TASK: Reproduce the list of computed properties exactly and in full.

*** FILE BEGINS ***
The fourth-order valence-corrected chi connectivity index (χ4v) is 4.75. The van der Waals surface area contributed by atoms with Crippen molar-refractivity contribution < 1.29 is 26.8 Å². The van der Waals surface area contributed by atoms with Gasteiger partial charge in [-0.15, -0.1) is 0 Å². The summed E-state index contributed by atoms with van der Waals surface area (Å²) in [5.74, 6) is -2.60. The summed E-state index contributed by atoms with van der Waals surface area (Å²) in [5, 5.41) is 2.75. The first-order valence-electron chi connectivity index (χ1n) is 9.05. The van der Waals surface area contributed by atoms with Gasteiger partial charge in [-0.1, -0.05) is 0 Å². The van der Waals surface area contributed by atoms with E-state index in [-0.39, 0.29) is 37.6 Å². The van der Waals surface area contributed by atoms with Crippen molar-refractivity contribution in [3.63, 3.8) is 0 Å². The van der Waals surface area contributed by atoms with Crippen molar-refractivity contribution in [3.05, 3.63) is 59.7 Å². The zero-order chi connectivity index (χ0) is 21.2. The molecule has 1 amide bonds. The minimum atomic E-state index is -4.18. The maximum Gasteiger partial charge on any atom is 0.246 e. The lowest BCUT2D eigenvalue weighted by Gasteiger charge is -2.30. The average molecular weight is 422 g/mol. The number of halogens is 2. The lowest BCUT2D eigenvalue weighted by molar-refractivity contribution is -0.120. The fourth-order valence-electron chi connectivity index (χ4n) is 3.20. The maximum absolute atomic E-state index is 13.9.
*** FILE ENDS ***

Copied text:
The fourth-order valence-corrected chi connectivity index (χ4v) is 4.75. The van der Waals surface area contributed by atoms with Crippen molar-refractivity contribution < 1.29 is 26.8 Å². The van der Waals surface area contributed by atoms with Gasteiger partial charge in [-0.15, -0.1) is 0 Å². The summed E-state index contributed by atoms with van der Waals surface area (Å²) in [5.74, 6) is -2.60. The summed E-state index contributed by atoms with van der Waals surface area (Å²) in [5, 5.41) is 2.75. The first-order valence-electron chi connectivity index (χ1n) is 9.05. The van der Waals surface area contributed by atoms with Gasteiger partial charge in [-0.1, -0.05) is 0 Å². The van der Waals surface area contributed by atoms with E-state index in [-0.39, 0.29) is 37.6 Å². The van der Waals surface area contributed by atoms with Crippen molar-refractivity contribution in [3.63, 3.8) is 0 Å². The van der Waals surface area contributed by atoms with Crippen molar-refractivity contribution in [3.05, 3.63) is 59.7 Å². The zero-order chi connectivity index (χ0) is 21.2. The molecule has 1 amide bonds. The minimum atomic E-state index is -4.18. The maximum Gasteiger partial charge on any atom is 0.246 e. The lowest BCUT2D eigenvalue weighted by Gasteiger charge is -2.30. The average molecular weight is 422 g/mol. The number of halogens is 2. The lowest BCUT2D eigenvalue weighted by molar-refractivity contribution is -0.120. The fourth-order valence-electron chi connectivity index (χ4n) is 3.20. The maximum absolute atomic E-state index is 13.9.